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ERIC Number: ED538469
Record Type: Non-Journal
Publication Date: 2009-Nov-14
Pages: 3
Abstractor: ERIC
Reference Count: 0
Self-Contained Classrooms. Research Brief
Walker, Karen
Education Partnerships, Inc.
Determining the ideal academic setting in which students can be successful continues to be one of the primary goals of educators. Is there a best classroom structure in which students can be successful? Although there is research on the academic gains in the block schedule and in traditional departmentalized settings, both of which are common in secondary schools, there is little research on the effectiveness of a high school self-contained classroom. Rarely do "high school" and "self-contained classroom" appear together. Although the research on the effectiveness of self-contained classrooms is minimal, it is significant. One study done by McGrath and Rust (2002) of fifth and sixth graders in departmentalized and self-contained classrooms found that students in self-contained classrooms made significant gains on the Tennessee Comprehensive Assessment Program (TCAP) in the total battery and language and science subtests. However there were no significant differences in the math, reading and social studies subtests (Catledge-Howard, Ward, Dilworth, & Mississippi State University, 2003; McGrath & Rust, 2002). According to Piirto and Kolloff, students who have been identified as gifted and are in self-contained settings, score higher in this environment than when they are not. Both report that it may be because students are able to be themselves without fear of the social implications associated with their giftedness (Piirto, 2004). (Contains 5 online resources.)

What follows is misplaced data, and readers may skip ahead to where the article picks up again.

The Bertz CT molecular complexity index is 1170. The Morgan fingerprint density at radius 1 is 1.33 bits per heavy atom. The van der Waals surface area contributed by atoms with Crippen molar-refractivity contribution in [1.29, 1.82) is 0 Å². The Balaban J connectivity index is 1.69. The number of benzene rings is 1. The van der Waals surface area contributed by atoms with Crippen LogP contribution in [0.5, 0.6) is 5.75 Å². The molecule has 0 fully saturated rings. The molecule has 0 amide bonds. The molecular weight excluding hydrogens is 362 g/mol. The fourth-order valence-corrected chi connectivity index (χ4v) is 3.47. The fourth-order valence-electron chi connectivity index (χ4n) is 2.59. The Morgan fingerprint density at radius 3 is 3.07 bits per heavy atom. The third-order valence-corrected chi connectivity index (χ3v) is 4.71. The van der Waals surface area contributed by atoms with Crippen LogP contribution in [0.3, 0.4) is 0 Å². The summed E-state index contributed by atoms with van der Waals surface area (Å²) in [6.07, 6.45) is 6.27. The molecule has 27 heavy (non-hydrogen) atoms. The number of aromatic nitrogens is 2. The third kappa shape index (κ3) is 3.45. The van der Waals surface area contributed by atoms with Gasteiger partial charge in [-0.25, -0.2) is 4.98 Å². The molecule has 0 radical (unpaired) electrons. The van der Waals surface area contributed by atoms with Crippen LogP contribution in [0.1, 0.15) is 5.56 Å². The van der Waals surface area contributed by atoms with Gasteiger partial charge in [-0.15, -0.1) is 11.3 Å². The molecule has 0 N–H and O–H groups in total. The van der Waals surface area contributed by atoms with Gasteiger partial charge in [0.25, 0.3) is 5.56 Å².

Education Partnerships, Inc. Web site:
Publication Type: Reports - Research
Education Level: Elementary Education; Elementary Secondary Education; High Schools
Audience: Teachers
Language: English
Sponsor: N/A
Authoring Institution: Education Partnerships, Inc. (EPI)